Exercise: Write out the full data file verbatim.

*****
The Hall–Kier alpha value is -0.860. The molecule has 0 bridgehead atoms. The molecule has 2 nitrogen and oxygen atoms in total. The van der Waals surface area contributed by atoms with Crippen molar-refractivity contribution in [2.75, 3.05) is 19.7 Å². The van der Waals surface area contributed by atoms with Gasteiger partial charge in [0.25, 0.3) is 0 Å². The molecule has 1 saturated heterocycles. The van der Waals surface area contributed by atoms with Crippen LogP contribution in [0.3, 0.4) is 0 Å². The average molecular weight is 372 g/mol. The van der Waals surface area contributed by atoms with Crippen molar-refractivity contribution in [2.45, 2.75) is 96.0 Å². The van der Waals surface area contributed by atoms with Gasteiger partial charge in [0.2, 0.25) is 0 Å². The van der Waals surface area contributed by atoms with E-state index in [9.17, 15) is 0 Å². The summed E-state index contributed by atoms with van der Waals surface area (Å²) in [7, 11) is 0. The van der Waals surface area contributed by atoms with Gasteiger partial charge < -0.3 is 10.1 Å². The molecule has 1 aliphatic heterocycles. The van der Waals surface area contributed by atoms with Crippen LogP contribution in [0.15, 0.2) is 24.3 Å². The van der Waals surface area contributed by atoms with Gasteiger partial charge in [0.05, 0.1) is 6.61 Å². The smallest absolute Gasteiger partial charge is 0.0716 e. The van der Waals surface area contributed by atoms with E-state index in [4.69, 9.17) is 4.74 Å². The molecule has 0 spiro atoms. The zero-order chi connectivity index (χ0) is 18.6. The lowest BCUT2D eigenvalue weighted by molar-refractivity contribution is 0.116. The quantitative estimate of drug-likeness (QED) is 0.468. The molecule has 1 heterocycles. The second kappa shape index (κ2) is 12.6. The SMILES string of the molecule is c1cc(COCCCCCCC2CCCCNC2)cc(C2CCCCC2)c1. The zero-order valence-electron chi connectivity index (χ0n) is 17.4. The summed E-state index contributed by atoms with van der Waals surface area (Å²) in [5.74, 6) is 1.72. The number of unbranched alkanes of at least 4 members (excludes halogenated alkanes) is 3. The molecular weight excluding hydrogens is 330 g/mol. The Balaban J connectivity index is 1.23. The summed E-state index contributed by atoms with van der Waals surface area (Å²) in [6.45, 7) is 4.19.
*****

The Hall–Kier alpha value is -0.860. The molecule has 0 bridgehead atoms. The molecule has 2 nitrogen and oxygen atoms in total. The van der Waals surface area contributed by atoms with Crippen molar-refractivity contribution in [2.75, 3.05) is 19.7 Å². The van der Waals surface area contributed by atoms with Gasteiger partial charge in [0.25, 0.3) is 0 Å². The molecule has 1 saturated heterocycles. The van der Waals surface area contributed by atoms with Crippen LogP contribution in [0.3, 0.4) is 0 Å². The average molecular weight is 372 g/mol. The van der Waals surface area contributed by atoms with Crippen molar-refractivity contribution in [2.45, 2.75) is 96.0 Å². The van der Waals surface area contributed by atoms with Gasteiger partial charge in [0.2, 0.25) is 0 Å². The van der Waals surface area contributed by atoms with E-state index in [9.17, 15) is 0 Å². The summed E-state index contributed by atoms with van der Waals surface area (Å²) in [7, 11) is 0. The van der Waals surface area contributed by atoms with Gasteiger partial charge < -0.3 is 10.1 Å². The molecule has 1 aliphatic heterocycles. The van der Waals surface area contributed by atoms with Crippen LogP contribution in [0.15, 0.2) is 24.3 Å². The van der Waals surface area contributed by atoms with Gasteiger partial charge in [0.05, 0.1) is 6.61 Å². The smallest absolute Gasteiger partial charge is 0.0716 e. The van der Waals surface area contributed by atoms with E-state index in [4.69, 9.17) is 4.74 Å². The molecule has 0 spiro atoms. The zero-order chi connectivity index (χ0) is 18.6. The lowest BCUT2D eigenvalue weighted by molar-refractivity contribution is 0.116. The quantitative estimate of drug-likeness (QED) is 0.468. The molecule has 1 heterocycles. The second kappa shape index (κ2) is 12.6. The SMILES string of the molecule is c1cc(COCCCCCCC2CCCCNC2)cc(C2CCCCC2)c1. The zero-order valence-electron chi connectivity index (χ0n) is 17.4. The summed E-state index contributed by atoms with van der Waals surface area (Å²) in [5.74, 6) is 1.72. The number of unbranched alkanes of at least 4 members (excludes halogenated alkanes) is 3. The molecular weight excluding hydrogens is 330 g/mol. The Balaban J connectivity index is 1.23. The summed E-state index contributed by atoms with van der Waals surface area (Å²) in [6.45, 7) is 4.19.